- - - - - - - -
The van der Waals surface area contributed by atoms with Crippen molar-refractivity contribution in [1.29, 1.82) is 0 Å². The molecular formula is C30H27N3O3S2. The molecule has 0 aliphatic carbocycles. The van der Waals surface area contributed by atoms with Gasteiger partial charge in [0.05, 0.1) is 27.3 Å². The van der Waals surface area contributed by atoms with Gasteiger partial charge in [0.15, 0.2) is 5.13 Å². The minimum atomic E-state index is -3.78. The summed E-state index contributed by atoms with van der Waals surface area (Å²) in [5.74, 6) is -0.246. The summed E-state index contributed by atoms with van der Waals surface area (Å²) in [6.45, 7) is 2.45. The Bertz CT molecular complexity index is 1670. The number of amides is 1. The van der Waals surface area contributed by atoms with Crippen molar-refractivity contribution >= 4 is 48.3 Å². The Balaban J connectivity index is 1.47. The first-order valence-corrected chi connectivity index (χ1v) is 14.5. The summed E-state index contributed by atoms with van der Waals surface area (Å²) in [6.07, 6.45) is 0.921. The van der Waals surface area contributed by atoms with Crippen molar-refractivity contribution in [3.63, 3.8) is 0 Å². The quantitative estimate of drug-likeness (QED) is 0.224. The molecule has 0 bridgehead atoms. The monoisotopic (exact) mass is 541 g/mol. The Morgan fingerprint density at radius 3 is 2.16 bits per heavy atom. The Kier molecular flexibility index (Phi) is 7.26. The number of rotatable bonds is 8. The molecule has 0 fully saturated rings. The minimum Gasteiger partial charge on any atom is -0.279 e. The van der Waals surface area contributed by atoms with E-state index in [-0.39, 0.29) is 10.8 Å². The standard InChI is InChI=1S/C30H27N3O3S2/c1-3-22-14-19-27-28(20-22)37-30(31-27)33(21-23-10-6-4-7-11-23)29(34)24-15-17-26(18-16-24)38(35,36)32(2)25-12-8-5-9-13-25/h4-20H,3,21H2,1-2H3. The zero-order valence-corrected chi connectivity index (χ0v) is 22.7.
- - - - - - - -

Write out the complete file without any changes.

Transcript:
The van der Waals surface area contributed by atoms with Crippen molar-refractivity contribution in [1.29, 1.82) is 0 Å². The molecular formula is C30H27N3O3S2. The molecule has 0 aliphatic carbocycles. The van der Waals surface area contributed by atoms with Gasteiger partial charge in [0.05, 0.1) is 27.3 Å². The van der Waals surface area contributed by atoms with Gasteiger partial charge in [0.15, 0.2) is 5.13 Å². The minimum atomic E-state index is -3.78. The summed E-state index contributed by atoms with van der Waals surface area (Å²) in [5.74, 6) is -0.246. The summed E-state index contributed by atoms with van der Waals surface area (Å²) in [6.45, 7) is 2.45. The Bertz CT molecular complexity index is 1670. The number of amides is 1. The van der Waals surface area contributed by atoms with Crippen molar-refractivity contribution >= 4 is 48.3 Å². The Balaban J connectivity index is 1.47. The first-order valence-corrected chi connectivity index (χ1v) is 14.5. The summed E-state index contributed by atoms with van der Waals surface area (Å²) in [6.07, 6.45) is 0.921. The van der Waals surface area contributed by atoms with Crippen molar-refractivity contribution in [3.63, 3.8) is 0 Å². The quantitative estimate of drug-likeness (QED) is 0.224. The molecule has 0 bridgehead atoms. The monoisotopic (exact) mass is 541 g/mol. The Morgan fingerprint density at radius 3 is 2.16 bits per heavy atom. The Kier molecular flexibility index (Phi) is 7.26. The number of rotatable bonds is 8. The molecule has 0 fully saturated rings. The minimum Gasteiger partial charge on any atom is -0.279 e. The van der Waals surface area contributed by atoms with E-state index in [-0.39, 0.29) is 10.8 Å². The standard InChI is InChI=1S/C30H27N3O3S2/c1-3-22-14-19-27-28(20-22)37-30(31-27)33(21-23-10-6-4-7-11-23)29(34)24-15-17-26(18-16-24)38(35,36)32(2)25-12-8-5-9-13-25/h4-20H,3,21H2,1-2H3. The zero-order valence-corrected chi connectivity index (χ0v) is 22.7.